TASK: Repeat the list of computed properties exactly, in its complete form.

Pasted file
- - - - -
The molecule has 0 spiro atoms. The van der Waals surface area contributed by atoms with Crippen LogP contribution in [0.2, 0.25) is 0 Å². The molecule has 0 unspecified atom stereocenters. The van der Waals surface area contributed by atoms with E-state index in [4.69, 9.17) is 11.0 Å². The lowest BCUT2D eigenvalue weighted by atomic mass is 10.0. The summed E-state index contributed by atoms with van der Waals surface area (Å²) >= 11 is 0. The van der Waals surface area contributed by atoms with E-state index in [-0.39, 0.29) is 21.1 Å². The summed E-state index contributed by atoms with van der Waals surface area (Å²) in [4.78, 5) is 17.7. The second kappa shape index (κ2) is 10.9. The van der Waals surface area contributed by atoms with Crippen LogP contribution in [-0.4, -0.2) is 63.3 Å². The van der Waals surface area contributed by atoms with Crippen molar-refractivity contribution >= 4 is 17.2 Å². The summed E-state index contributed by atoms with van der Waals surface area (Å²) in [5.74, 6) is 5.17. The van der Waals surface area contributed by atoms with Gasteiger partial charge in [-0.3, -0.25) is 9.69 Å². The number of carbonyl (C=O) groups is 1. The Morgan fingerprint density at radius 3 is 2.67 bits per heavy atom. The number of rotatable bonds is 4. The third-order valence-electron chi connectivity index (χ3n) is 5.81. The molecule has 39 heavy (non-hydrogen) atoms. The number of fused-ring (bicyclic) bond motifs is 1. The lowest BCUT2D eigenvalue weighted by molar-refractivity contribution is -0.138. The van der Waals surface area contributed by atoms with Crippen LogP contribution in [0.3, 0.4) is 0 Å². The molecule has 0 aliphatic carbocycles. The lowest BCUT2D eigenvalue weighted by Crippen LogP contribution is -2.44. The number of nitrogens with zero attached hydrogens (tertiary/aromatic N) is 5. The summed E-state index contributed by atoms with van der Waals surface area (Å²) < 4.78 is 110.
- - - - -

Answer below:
The molecule has 0 spiro atoms. The van der Waals surface area contributed by atoms with Crippen LogP contribution in [0.2, 0.25) is 0 Å². The molecule has 0 unspecified atom stereocenters. The van der Waals surface area contributed by atoms with E-state index in [4.69, 9.17) is 11.0 Å². The lowest BCUT2D eigenvalue weighted by atomic mass is 10.0. The summed E-state index contributed by atoms with van der Waals surface area (Å²) >= 11 is 0. The van der Waals surface area contributed by atoms with E-state index in [-0.39, 0.29) is 21.1 Å². The summed E-state index contributed by atoms with van der Waals surface area (Å²) in [4.78, 5) is 17.7. The second kappa shape index (κ2) is 10.9. The van der Waals surface area contributed by atoms with Crippen LogP contribution in [-0.4, -0.2) is 63.3 Å². The van der Waals surface area contributed by atoms with Crippen molar-refractivity contribution >= 4 is 17.2 Å². The summed E-state index contributed by atoms with van der Waals surface area (Å²) in [5.74, 6) is 5.17. The van der Waals surface area contributed by atoms with Gasteiger partial charge in [-0.3, -0.25) is 9.69 Å². The number of carbonyl (C=O) groups is 1. The Morgan fingerprint density at radius 3 is 2.67 bits per heavy atom. The number of rotatable bonds is 4. The third-order valence-electron chi connectivity index (χ3n) is 5.81. The molecule has 39 heavy (non-hydrogen) atoms. The number of fused-ring (bicyclic) bond motifs is 1. The lowest BCUT2D eigenvalue weighted by molar-refractivity contribution is -0.138. The van der Waals surface area contributed by atoms with Crippen LogP contribution in [0.3, 0.4) is 0 Å². The molecule has 0 aliphatic carbocycles. The lowest BCUT2D eigenvalue weighted by Crippen LogP contribution is -2.44. The number of nitrogens with zero attached hydrogens (tertiary/aromatic N) is 5. The summed E-state index contributed by atoms with van der Waals surface area (Å²) < 4.78 is 110.